So armed with some more advice from dad, I spent nearly an hour today wrestling dryers and exchanging plugs from one to the other. And finally (finally!) I have a working dryer today.
Oh my goodness, the crazy. I am not sure I've ever been so happy to have accomplished something appliance-related, though! I have a fear - probably healthy but still - of dealing with electricity. I'll mess with the washer hoses or with plumbing any day (well, any day that I HAVE to), but damn if I didn't put off that job as long as humanly possible.
Lessons? I apparently can do pretty well without a dryer for a fairly extended amount of time. I suspect it wouldn't have been a problem at all if it weren't for the humidity of PNW winters.
Friday, December 07, 2007
Monday, December 03, 2007
Deciding what we were going to do for his birthday was a bit of a fiasco. For a month, Boyness has proclaimed a desire to go to Red Robin for his birthday - which would be an our-family-only party. As we were finalizing that plan a couple of days ago, he changed his mind. Friends at the Science Center!! Drat, too expensive. Friends at the Zoo! Drat, snow/heavy rain forecast. In the end, all Boyness wanted for his birthday was fries and bacon. So out came the fryer, and Boyness had himself some fries and bacon. And was a very happy Boyness.
And now he's six. The first of my kids to kick over to the next year. Toddlerness will follow soon, and then Girliness, and then I'll have 3, 6, and 8 year olds on my hands, which somehow sounds very different indeed from the 2, 5, 7 year I am just finishing surviving.
Sunday, December 02, 2007
We made the rounds for Thanksgiving, big-time. Which makes sense for us, because that is what we are most thankful for - these connections we have to our families and friends. So on Thanksgiving we went to MILs for the standard spread:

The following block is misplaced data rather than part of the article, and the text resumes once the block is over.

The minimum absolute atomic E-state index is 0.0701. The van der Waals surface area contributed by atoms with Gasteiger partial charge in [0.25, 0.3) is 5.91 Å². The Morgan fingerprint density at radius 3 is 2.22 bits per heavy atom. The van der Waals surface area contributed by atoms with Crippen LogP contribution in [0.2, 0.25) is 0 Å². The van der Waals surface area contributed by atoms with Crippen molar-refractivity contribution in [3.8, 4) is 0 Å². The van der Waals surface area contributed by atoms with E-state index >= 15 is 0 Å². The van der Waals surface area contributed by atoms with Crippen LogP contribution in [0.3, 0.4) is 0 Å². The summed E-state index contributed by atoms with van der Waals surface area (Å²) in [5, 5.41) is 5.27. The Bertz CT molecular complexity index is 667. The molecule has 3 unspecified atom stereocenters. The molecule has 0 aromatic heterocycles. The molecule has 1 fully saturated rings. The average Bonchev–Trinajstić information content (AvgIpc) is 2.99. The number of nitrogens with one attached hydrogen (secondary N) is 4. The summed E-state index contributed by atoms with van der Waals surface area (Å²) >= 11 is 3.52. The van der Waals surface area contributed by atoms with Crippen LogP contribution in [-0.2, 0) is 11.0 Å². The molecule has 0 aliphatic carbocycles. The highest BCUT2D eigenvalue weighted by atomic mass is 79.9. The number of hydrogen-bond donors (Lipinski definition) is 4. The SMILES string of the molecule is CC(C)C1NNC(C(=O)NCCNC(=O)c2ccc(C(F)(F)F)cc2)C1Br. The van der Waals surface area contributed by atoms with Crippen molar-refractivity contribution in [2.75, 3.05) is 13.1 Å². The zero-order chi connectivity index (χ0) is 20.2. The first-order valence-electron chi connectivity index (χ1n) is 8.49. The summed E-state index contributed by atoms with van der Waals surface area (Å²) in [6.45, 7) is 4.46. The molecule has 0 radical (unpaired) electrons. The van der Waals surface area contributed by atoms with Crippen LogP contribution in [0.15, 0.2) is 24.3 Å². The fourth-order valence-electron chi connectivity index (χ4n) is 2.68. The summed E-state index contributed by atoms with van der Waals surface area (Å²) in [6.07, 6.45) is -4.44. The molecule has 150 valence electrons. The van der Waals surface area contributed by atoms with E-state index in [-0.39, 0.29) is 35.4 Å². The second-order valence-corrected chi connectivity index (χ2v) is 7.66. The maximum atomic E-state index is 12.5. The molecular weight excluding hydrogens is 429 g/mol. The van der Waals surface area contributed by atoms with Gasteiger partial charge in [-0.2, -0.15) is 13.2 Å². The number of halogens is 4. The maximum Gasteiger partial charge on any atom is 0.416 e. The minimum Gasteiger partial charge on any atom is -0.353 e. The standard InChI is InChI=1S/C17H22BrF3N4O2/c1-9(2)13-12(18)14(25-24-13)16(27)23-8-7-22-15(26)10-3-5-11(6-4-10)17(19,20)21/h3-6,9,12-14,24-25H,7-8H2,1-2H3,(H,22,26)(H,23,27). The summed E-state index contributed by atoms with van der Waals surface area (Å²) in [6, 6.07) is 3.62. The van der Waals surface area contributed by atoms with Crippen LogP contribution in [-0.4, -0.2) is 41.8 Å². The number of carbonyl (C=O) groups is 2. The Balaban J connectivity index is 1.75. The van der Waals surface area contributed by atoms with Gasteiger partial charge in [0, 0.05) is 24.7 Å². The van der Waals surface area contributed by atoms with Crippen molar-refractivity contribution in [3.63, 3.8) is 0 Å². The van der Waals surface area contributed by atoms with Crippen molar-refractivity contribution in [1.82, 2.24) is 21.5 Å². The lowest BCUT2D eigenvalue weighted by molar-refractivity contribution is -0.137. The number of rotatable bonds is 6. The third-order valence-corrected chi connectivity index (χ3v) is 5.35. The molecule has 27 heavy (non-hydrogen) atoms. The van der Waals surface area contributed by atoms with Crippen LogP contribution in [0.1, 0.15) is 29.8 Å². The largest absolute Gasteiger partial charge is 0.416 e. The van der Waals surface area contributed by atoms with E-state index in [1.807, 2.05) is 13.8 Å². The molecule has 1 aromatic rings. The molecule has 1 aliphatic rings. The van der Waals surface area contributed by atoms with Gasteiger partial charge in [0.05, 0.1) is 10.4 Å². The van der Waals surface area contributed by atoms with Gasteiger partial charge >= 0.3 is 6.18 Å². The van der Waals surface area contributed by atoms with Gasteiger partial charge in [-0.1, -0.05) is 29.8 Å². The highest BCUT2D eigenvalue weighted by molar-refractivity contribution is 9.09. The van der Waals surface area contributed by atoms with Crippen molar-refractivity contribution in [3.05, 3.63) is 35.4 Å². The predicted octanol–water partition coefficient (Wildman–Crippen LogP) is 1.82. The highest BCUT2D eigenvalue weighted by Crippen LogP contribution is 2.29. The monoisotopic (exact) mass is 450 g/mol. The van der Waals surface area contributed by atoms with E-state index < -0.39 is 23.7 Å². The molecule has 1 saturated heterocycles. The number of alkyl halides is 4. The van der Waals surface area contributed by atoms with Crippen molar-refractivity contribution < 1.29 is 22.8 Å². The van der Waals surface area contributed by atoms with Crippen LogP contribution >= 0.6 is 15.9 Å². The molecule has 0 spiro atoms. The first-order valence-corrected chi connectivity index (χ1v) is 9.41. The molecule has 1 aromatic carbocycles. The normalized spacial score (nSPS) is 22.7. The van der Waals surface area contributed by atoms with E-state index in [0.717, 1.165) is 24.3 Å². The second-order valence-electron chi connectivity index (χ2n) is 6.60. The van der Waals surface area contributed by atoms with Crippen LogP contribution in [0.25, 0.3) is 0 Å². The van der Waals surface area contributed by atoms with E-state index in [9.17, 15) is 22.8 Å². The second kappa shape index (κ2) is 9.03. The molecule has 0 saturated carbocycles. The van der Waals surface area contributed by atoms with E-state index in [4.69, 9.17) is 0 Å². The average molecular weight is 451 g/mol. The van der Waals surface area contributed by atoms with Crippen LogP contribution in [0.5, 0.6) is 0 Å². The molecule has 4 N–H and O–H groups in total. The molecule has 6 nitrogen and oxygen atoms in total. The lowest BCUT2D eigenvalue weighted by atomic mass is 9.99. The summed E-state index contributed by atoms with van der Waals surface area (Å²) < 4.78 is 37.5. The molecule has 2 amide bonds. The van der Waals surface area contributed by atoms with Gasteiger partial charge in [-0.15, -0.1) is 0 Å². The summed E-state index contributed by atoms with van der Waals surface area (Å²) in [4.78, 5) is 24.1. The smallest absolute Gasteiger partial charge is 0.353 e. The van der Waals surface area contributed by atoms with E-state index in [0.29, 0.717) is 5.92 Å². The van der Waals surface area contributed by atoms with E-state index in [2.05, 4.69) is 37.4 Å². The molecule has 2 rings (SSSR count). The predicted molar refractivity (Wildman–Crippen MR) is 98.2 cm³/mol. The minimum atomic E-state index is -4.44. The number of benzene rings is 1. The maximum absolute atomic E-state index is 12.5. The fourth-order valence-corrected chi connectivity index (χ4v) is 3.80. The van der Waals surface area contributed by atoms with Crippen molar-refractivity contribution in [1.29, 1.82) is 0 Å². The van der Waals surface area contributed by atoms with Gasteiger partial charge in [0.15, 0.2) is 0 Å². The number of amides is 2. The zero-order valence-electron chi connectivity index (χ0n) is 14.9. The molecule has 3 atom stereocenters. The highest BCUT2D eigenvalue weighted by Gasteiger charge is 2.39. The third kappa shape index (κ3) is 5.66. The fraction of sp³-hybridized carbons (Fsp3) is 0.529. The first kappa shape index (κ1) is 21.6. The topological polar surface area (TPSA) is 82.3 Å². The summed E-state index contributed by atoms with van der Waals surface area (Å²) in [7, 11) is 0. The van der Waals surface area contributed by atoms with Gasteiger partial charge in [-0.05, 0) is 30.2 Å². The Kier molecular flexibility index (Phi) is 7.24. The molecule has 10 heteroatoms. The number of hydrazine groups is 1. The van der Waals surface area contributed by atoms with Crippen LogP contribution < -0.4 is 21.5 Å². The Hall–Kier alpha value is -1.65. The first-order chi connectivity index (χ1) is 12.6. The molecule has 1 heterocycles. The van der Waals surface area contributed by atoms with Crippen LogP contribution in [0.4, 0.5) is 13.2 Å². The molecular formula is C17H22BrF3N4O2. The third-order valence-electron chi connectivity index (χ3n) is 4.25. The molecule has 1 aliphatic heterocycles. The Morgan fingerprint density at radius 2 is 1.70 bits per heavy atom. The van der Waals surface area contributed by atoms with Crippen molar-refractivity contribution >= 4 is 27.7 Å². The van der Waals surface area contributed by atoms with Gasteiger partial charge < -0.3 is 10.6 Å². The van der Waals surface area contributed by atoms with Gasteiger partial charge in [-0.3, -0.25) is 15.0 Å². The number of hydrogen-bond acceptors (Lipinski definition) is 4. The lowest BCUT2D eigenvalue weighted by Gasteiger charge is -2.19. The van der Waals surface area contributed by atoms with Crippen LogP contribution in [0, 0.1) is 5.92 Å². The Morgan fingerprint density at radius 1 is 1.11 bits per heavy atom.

On Friday we grazed leftovers at ~L~s while the kids ran in and out of the house in full-play mode:
On Saturday we hung at the D (itandme) and had yet another re-Thanksgiving! The boys treated us to crazy stories, too!
We stayed the night, went to ~L~s, watched her kids for a couple of hours, goofed off with her for a couple hours, slept over, and flipped on into onsite week.
I have some pretty decent pictures of our placenta lab, but not everyone wants to see that (classmates of mine, I'll email them out).
I ate too much sugar and broke out big-time. I cried more often than is customary for me, but had a pretty low-stress week after all. On Friday I came home and for the first time, did not feel the need to go into a post-onsite catatonia. I cleaned up the kitchen and desk (!) and we ran off to IKEA, which was the kids' choice of activity.
We begun our day outside yesterday (after a hearty breakfast), wrestling the lights into place and making the kids pick up random trash they'd left around the yard. Just as I was completing the light-hanging, it began to snow. What timing! We didn't get any really great pictures, but here are a couple anyway: